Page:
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Because Of Coronavirus North Korea Cuts Off China, Its Economic Lifeline

DAVID GREENE, HOST:

Coronavirus has many countries sealing their borders with China, and that includes China's already reclusive neighbor, North Korea, which has clamped down on trade with China, suspended international tourism and instituted weekslong quarantines for people arriving in the country. North Korea says they have had zero confirmed cases, but the country's also notorious for misleading both the international community and their own people. For more on this, we turn to Jenny Town. She closely follows North Korea. She's the managing editor of the site 38 North. She's in our studios in Washington. Thanks for coming in.

JENNY TOWN: Pleasure to be here.

GREENE: So what, if any, information is leaking out about coronavirus in North Korea right now?

TOWN: Well, there are some rumors that are floating around of cases of coronavirus. But they're very hard to corroborate because the symptoms are so similar to other diseases, like pneumonia, like the flu. And it is winter in North Korea as well, so these are common ailments during the winter and especially in a system that has insufficient medical resources and medicines to treat some of these diseases.

GREENE: Oh, so in addition to sort of being notorious for misleading, I mean, the other problem is the capacity North Korea has to deal with this. I mean, you have to be able to test for this virus, also treat the disease it causes, which is now being called COVID-19. I mean, what capacity does North Korea have in a health moment like this?

TOWN: Well, you know, their public health infrastructure really is lacking. And so some of the hospitals in Pyongyang have better facilities and might be able to do these tests. But as you've seen in China, for instance, the testing can take up to two days. They've been doing, like, CT tests in the meantime to see if at least there's pneumonia to treat. These kinds of medical facilities are not common in a lot of North Korean hospitals, especially outside of Pyongyang. And so it's really hard for them to be able to handle any kind of crisis like this, especially if it starts to escalate. And so their best weapon against this is to prevent it as much as possible - and they've really been stressing this throughout the country - is good hygiene, early detection, early testing but also really just trying to prevent it from getting there to begin with.

GREENE: So are they giving citizens good information? I mean, you say they're encouraging people to use good hygiene. Are you confident that the government is doing the best it can in terms of information to help people avoid this?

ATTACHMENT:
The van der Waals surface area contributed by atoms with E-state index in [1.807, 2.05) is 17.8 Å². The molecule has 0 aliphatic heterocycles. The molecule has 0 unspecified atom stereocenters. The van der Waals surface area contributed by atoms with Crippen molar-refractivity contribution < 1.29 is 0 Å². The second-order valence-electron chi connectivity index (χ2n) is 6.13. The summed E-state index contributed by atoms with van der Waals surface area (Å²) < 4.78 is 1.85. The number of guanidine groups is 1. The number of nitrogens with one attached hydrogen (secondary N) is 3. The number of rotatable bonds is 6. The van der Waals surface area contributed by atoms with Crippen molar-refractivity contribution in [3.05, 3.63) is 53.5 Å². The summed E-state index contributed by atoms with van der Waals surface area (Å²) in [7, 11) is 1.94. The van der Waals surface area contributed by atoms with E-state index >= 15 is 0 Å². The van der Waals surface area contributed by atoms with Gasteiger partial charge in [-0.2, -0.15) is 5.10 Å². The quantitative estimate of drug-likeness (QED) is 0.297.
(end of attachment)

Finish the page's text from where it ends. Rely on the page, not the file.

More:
TOWN: They are certainly taking this seriously, and they know the ramifications if it gets there, how difficult it would be to actually treat it and control the spread. There are a lot of information campaigns going on domestically about coronavirus, about the severity of it, about the need for good hygiene. And there are different treatment centers and an especially quarantine centers that are being set up throughout the country if there are suspected cases of it. So, you know, it is something that they are putting out information campaigns and there are reports on Daily NK and others of incidences where people have gone to some of these information sessions and they actually have doctors at the information sessions talking about what's going on and urging the importance of prevention.

GREENE: You know, obviously, first and foremost, we've been following the possible impact on lives of this virus but, in addition, the economic impact around the world. I mean, we've talked about even the effect on Chinatowns in the United States. I wonder about the economic impact on North Korea. I mean, now sealing its border with China, trade with China - Chinese tourists are really economic lifelines for North Korea. Could this have an impact on the regime?

TOWN: This is going to have a huge economic toll on North Korea, and especially since we don't know how long this is going to last. So, you know, they've cut - as you said, they've cut off trade. But tourism is the big thing. This has been propping up the economy over the past year. And, you know, they just built, like, the Samjiyon city, there's new hot springs. And they've been working on building up the Wonsan beach resort. And so all of these things have really been geared towards Chinese tourism. And so every day that that border is closed and every day that they've cut down tourism, it has a huge economic impact and it's hard to see. I'm sure the regime now is recalculating some of their choices, especially on their external affairs.

GREENE: Jenny Town is managing editor for 38 North, also a fellow at the Stimson Center. Thanks so much for coming in.

TOWN: My pleasure. Thanks. Transcript provided by NPR, Copyright NPR.


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